Notwithstanding the foregoing, and as evidenced by the waiver of numerous state-level licensing or telehealth requirements, there is increased awareness among elected officials, state regulators, and industry stakeholders, of the challenges posed by the regulatory regime facing health care providers and telehealth platforms who wish to render care across state lines. In light of this increased awareness, the waning of the PHE is an opportune time to advocate for the permanent adoption of PHE-related telehealth flexibilities or waivers. However, advocacy efforts may not timely address immediate or short-term business needs, given the breadth of the types of laws implicated by telehealth models, and given the number of jurisdictions serviced by many large telehealth platforms.
Key Legal Issues That Telehealth Platforms Should Consider
Identified below are some of the material health care regulatory concerns that should be visited, and revisited, by any DTC telehealth platform, as scrutiny of these platforms increases.
Corporate Practice of Medicine & Professional Entity Formation
- Does the state adhere to the corporate practice of medicine doctrine?
- Does the state require professional services to be rendered through a professional entity?
- What combination of entities will be required to effectuate the model in all of the states in which the telehealth platform operates?
Fee Splitting, Handling of Consumer/Patient Fees & Financial Relationships
- Does the state prohibit licensees, including physicians, nurse practitioners, or pharmacies, from sharing their professional fees with third parties?
- If so, how will patient fees be structured to comport with these restrictions?
- Do the financial relationships among the platform’s stakeholders comport with fraud, waste, and abuse laws, such as kickback or patient brokering prohibitions that may apply irrespective of payor source?
- What types of providers will render care via telehealth?
- Are all providers licensed or otherwise authorized to render care via telehealth to patients located in a given state?
- Are all nurse practitioners, physician assistants, or other licensees practicing within their respective scopes of practice? Are such licensees appropriately supervised, where supervision or oversight is necessary pursuant to applicable law in the jurisdiction(s) in which they practice?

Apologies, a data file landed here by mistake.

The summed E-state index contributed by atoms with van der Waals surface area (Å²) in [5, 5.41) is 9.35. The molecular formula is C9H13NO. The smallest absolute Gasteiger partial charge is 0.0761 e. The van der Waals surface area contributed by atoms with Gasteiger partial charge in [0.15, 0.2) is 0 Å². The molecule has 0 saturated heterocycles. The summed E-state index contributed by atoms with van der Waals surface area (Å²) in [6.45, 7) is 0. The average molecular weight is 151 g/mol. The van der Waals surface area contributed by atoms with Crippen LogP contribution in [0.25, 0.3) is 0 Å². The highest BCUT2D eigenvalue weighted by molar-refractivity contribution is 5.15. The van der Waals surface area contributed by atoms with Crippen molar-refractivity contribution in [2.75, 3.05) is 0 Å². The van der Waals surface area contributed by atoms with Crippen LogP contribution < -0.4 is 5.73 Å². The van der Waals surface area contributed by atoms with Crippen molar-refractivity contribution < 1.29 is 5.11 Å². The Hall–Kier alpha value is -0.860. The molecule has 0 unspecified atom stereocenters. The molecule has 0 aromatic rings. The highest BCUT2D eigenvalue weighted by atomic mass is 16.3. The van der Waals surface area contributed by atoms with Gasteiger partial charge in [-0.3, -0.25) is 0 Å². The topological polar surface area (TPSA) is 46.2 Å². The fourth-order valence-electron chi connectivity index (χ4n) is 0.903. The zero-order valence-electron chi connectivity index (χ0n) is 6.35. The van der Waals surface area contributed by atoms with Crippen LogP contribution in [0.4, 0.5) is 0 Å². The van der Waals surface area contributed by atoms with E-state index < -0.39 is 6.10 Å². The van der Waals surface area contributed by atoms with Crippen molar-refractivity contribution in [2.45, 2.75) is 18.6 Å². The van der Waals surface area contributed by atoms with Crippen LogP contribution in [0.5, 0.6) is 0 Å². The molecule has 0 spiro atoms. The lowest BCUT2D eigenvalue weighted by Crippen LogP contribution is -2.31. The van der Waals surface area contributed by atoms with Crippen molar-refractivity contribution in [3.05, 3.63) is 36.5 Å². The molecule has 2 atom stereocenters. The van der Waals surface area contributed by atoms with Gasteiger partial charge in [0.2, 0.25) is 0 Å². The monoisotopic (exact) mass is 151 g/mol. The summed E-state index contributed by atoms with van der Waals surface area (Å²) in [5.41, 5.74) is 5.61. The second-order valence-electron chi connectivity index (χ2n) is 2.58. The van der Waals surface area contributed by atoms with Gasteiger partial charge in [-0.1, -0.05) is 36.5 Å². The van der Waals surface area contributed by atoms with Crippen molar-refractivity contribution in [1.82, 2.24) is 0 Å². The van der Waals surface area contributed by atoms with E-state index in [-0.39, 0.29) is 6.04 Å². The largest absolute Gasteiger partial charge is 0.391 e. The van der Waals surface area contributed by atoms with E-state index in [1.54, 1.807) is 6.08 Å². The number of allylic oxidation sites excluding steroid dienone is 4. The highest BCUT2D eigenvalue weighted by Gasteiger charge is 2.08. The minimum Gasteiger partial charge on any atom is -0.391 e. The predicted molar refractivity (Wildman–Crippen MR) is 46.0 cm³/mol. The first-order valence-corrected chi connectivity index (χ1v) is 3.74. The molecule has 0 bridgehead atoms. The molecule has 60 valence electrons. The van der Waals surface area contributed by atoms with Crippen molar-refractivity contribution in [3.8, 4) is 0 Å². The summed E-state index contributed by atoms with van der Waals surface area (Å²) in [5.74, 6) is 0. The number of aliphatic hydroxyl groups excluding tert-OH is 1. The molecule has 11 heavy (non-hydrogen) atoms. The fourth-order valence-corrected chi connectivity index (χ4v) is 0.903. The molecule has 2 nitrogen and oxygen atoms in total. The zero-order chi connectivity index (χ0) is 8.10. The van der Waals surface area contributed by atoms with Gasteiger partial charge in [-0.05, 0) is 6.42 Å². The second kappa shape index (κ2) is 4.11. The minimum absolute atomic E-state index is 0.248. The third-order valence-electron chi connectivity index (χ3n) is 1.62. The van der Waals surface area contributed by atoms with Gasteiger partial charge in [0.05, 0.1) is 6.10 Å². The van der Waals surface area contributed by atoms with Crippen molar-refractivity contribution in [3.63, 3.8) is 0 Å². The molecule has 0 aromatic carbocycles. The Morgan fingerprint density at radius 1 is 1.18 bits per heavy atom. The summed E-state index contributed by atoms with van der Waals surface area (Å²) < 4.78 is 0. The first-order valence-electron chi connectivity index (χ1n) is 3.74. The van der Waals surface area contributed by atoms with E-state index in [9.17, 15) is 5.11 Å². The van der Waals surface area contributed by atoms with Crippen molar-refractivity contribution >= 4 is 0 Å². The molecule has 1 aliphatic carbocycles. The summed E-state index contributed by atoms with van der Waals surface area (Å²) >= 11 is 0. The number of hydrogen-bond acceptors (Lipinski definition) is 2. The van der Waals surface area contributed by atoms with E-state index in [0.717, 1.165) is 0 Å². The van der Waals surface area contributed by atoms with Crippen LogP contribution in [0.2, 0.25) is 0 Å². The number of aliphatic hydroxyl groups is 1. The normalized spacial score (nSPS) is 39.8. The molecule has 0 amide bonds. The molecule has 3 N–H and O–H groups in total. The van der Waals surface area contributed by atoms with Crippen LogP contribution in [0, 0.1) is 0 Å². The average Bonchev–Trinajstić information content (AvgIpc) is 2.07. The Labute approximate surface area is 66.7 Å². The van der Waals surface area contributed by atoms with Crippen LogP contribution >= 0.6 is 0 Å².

Telehealth Encounter Requirements
- What type of telehealth encounters will take place on the platform?
- Do these encounters comport with telehealth encounter requirements set forth by applicable state laws, or government or private payor requirements? Does the state apply different standards, for example, to Medicaid encounters?
- Do these encounters comport with prevailing standards of care, particularly where a prescription is issued as a result of a telehealth encounter?
Prescriptions & Controlled Substances
- Does the state limit the types of products or drugs that may be prescribed via telehealth?
- Does the state impose any other requirements or restrictions upon the prescribing of controlled substances, beyond the requirements imposed by the Federal Controlled Substances Act?
- How will the platform market its services to consumers or patients and what will the marketing consist of?
- How will the marketing comply with the FDA rules regarding the marketing of prescription drugs and/or professional practice rules applicable to licensees?
- Does the platform treat certain data as consumer data? If so, at what point during the consumer’s interaction with the platform is the data generated governed exclusively by HIPAA? How is this disclosed to consumers?
- Were patients provided with appropriate consents, including a HIPAA Notice of Privacy Practices?
- Has the platform (whether in its role as a Covered Entity or Business Associate) adopted all necessary policies and procedures required by HIPAA?
- How will data be used for marketing, in compliance with applicable laws, including HIPAA?